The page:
Published September 29th, 2019 at 6:00 AM
Christian theologians are rethinking the idea of hell, and it’s moving seminaries and other religious schools in the Kansas City area to examine how they teach students about this ancient, disputed concept.
Hell hasn’t disappeared from the list of subjects these pastor-training schools cover, but such books as the just-published “That All Shall Be Saved” by Christian Orthodox scholar David Bentley Hart are kickstarting discussion about whether eternal torment for unrepentant sinners is really part of God’s plan to redeem the whole creation.
Hart insists an eternal hell doesn’t exist. One reason, he says, is that “a retribution consisting in unending suffering” is, finally, “nothing more than an expression of sheer pointless cruelty” and not in God’s character.
Hart isn’t the first biblical scholar to challenge hell. In fact, he says early Christian leaders were mostly universalists, the term applied to people who believe that God ultimately saves everyone. But, he asserts, the church needed a tool of control and chose fear of hell, a doctrinal position that eventually overwhelmed universalism. In more modern times, German theologian Karl Barth, in his massive 1940s work, ”Church Dogmatics”, is given credit (or blame) for a movement toward rejecting hell.
In any case, this intriguing debate has local seminaries examining what they teach, if anything, about hell. For some, it’s an easy question and no change is expected.
Midwestern Baptist Theological Seminary, for instance, requires its faculty to agree with Southern Baptist teaching. So, says seminary President Jason K. Allen, “our professors believe in and teach a literal hell marked by eternal torment and punishment, inhabited by people who never come to a personal and saving knowledge of the Lord Jesus Christ. While there is no particular class on the doctrine of hell, students encounter this doctrine in a variety of classes.”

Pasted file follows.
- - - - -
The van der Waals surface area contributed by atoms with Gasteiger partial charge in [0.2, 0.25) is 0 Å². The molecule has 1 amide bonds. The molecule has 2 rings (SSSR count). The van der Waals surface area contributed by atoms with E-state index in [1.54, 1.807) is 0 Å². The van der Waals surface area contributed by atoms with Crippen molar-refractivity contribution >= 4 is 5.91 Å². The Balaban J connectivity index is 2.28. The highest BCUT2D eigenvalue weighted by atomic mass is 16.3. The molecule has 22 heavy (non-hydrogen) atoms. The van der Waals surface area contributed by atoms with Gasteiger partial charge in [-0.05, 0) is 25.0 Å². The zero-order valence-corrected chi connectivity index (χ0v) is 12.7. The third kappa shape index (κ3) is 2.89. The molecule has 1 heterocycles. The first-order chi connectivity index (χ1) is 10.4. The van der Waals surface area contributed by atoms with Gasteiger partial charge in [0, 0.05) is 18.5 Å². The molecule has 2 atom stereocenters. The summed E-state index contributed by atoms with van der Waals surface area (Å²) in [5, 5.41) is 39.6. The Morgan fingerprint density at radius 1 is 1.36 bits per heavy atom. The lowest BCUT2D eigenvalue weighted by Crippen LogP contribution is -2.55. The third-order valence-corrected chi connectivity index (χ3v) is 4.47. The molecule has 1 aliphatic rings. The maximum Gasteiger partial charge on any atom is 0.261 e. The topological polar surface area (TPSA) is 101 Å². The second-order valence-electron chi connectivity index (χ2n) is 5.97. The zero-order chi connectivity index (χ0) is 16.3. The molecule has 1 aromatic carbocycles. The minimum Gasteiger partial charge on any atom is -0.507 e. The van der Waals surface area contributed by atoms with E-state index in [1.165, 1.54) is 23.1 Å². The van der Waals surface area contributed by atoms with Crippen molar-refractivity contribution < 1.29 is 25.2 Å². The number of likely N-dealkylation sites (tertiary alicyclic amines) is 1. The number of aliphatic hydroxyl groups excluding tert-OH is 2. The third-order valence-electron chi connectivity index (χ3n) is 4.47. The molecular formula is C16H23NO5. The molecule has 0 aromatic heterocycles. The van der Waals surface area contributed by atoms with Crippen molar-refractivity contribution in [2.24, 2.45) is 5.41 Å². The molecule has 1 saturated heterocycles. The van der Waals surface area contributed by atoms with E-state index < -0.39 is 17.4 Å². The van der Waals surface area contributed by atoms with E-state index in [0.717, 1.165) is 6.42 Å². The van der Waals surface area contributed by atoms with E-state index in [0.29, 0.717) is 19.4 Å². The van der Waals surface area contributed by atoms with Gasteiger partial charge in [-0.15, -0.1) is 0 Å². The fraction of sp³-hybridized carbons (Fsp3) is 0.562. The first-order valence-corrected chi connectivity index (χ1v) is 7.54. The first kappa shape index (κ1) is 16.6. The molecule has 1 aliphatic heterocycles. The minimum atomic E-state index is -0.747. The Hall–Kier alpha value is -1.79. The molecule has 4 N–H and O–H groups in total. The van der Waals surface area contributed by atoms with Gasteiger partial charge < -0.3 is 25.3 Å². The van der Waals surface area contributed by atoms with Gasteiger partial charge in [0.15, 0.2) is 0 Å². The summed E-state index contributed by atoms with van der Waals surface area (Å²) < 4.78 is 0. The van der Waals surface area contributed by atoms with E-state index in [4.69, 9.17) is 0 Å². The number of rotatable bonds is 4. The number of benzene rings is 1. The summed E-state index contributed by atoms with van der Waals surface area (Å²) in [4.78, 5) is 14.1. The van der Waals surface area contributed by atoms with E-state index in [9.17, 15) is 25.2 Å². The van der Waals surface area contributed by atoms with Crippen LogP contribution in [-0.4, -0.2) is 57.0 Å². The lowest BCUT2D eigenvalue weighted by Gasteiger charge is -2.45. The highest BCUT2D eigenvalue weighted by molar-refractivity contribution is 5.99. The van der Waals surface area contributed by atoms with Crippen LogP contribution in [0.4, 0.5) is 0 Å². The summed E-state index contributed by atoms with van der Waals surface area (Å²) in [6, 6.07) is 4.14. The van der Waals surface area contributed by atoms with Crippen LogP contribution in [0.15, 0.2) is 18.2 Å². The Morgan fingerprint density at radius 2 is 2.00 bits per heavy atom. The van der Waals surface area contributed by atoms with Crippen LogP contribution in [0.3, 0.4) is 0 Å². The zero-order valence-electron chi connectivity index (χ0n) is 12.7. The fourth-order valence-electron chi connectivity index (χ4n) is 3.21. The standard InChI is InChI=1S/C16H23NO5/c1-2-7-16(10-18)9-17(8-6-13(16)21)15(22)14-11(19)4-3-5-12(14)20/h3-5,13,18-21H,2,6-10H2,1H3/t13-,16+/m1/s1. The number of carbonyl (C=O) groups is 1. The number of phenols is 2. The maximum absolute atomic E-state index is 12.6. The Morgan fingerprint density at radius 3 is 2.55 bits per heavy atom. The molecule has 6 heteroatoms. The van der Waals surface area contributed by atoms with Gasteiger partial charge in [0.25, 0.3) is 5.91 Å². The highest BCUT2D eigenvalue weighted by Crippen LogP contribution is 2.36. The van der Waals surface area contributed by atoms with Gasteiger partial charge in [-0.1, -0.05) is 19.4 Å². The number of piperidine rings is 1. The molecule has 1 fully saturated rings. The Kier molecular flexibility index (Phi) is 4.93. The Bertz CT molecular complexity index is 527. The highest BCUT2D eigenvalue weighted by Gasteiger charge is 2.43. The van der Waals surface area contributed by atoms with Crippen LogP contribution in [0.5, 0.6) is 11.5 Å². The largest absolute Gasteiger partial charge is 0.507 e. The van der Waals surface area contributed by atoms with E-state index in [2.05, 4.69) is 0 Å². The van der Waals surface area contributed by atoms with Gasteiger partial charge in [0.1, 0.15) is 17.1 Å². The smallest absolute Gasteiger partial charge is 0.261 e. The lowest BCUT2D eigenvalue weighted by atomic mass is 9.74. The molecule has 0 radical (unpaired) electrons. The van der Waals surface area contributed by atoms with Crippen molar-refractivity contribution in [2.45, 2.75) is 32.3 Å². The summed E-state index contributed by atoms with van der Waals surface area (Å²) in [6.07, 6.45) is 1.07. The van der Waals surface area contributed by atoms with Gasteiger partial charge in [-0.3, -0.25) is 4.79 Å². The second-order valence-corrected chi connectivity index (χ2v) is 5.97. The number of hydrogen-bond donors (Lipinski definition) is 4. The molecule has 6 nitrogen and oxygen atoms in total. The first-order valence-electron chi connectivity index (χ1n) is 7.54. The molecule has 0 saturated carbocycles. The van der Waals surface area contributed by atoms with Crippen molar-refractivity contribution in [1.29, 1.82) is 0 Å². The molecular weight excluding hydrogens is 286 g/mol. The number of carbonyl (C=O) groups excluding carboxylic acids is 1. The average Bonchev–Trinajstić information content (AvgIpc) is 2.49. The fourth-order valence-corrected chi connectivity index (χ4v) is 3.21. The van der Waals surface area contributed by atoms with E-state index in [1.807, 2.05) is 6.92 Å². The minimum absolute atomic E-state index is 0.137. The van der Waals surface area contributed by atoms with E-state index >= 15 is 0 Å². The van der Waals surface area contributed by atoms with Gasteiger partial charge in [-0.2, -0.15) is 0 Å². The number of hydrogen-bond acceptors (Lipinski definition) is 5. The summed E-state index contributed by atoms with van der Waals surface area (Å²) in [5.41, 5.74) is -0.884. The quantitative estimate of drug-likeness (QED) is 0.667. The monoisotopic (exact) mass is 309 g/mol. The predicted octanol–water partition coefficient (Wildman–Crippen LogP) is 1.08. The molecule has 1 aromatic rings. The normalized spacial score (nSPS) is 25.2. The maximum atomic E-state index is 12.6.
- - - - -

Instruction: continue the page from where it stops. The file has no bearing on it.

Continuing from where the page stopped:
Similarly, Calvary University President Christopher Cone says his school teaches its students about a literal hell and, as he has written, asks them to avoid “the Satanic temptation to deny God’s prerogative and promise to judge. God did promise death. Not only that, but He promised a second death — the lake of fire.”
At the other end of the spectrum is Unity, the spiritualist path created here by Charles and Myrtle Fillmore. Ellen Debenport, vice president of content and media strategy for Unity World Headquarters, told me that “Unity has always said that hell and heaven are a state of mind and not a literal place. That might have been more radical in the late 1800s when Unity started, but I didn’t think it was news anymore.”
But for such area Protestant seminaries as St. Paul School of Theology (Methodist), Central Baptist Theological Seminary (American Baptist) and Nazarene Theological Seminary, discussions about hell are considerably more nuanced. The denominations these schools represent historically have affirmed hell’s existence, but leaders are quick to point to disagreements among theologians about what exactly that means, about whether hell is permanent and about such alternative ideas as annihilationism, which proposes that when someone who refuses the eternal love God offers dies, God simply wipes out any trace of that person.